The Court continued:
Given this holding, both Zuber and Comer are entitled to be resentenced. To stave off possible future constitutional challenges to the current sentencing scheme, the Court asks the Legislature to consider enacting a statute that would provide for later review of juvenile sentences that have lengthy periods of parole ineligibility.
As a threshold matter, the Court may consider Comer’s case despite his previous direct appeal and post-conviction motion because a defendant may challenge an illegal sentence at any time. R. 3:21-10(b)(5). The Eighth Amendment to the United States Constitution provides that excessive bail shall not be required, nor excessive fines imposed, nor cruel and unusual punishments inflicted. U.S. Const. amend. VIII. The provision applies to the States through the Fourteenth Amendment. Article I, Paragraph 12 of the New Jersey Constitution also bars cruel and unusual punishments. N.J. Const. art. I, 12. The test for cruel and unusual punishment is generally the same under both the Federal and the State Constitutions.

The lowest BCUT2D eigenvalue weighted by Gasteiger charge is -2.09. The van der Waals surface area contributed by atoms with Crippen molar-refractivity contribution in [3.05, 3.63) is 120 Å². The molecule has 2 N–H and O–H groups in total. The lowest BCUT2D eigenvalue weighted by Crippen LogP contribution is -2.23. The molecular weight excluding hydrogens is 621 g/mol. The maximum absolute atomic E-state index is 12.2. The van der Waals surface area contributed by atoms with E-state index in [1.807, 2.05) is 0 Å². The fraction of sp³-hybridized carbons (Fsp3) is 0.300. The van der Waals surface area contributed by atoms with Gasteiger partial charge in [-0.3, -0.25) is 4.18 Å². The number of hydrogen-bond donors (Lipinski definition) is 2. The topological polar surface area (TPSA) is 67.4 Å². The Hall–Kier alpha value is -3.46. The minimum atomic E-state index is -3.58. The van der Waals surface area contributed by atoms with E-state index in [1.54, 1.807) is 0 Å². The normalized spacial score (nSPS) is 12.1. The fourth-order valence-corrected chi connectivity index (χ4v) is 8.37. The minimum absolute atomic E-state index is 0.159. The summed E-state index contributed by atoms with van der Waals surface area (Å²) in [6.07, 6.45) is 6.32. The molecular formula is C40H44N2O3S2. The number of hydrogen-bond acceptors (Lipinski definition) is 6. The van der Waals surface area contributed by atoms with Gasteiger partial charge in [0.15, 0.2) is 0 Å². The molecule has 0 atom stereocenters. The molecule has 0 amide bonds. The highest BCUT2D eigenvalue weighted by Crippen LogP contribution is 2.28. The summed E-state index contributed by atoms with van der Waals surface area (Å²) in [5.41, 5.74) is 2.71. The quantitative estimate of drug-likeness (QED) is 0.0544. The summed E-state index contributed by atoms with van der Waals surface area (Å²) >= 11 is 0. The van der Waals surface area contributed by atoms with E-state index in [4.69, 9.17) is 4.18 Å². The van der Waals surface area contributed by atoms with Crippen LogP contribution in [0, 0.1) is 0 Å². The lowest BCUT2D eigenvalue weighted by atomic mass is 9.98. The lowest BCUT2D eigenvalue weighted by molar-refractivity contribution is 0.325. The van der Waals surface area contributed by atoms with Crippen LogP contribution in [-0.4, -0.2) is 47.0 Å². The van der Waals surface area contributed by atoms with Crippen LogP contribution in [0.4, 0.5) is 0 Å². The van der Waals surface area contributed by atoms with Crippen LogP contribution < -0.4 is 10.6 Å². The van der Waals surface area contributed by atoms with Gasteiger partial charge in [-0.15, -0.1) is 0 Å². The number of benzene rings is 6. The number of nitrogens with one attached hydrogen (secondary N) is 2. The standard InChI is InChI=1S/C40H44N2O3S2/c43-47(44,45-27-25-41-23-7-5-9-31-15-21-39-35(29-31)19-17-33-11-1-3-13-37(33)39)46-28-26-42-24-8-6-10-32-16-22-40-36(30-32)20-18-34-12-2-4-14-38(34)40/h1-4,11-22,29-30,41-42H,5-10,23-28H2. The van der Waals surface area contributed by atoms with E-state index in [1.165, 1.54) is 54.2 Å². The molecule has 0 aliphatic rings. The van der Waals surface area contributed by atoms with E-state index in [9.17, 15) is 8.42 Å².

Note that some states prohibit “cruel or unusual punishment” in their constitutions as opposed to “cruel and unusual punishment”. While this may be due to an oversight by the drafters who intended to otherwise copy the language of the federal eighth amendment, the distinction has been a basis to part ways with the United States Supreme Court’s interpretations.
The New Jersey Supreme Court continued:
In Roper v. Simmons, the United States Supreme Court declared capital punishment unconstitutional for juvenile offenders. The Court noted that a majority of States had rejected imposing the death penalty on juvenile offenders and stressed three general differences between juveniles and adults that, taken together, mean that the irresponsible conduct of juveniles is not as morally reprehensible as that of an adult.
Graham built on that foundation and held that the Eighth Amendment categorically forbids sentences of life without parole for juveniles convicted of non-homicide offenses. The New Jersey Supreme Court considered national sentencing practices, juveniles’ capacity to change, the nature of life-without-parole sentences, and the reality that a 16-year-old and a 75-year old each sentenced to life without parole receive the same punishment in name only.
On the one hand, it is noteworthy that the number of years that an elderly person can expect to serve on a life sentence is far less than what a juvenile can expect to serve. On the other hand, elderly people seem far less likely to commit violent crimes like homicides. Thus, the disparity between an elderly defendant’s life sentence and a juvenile’s becomes much less relevant.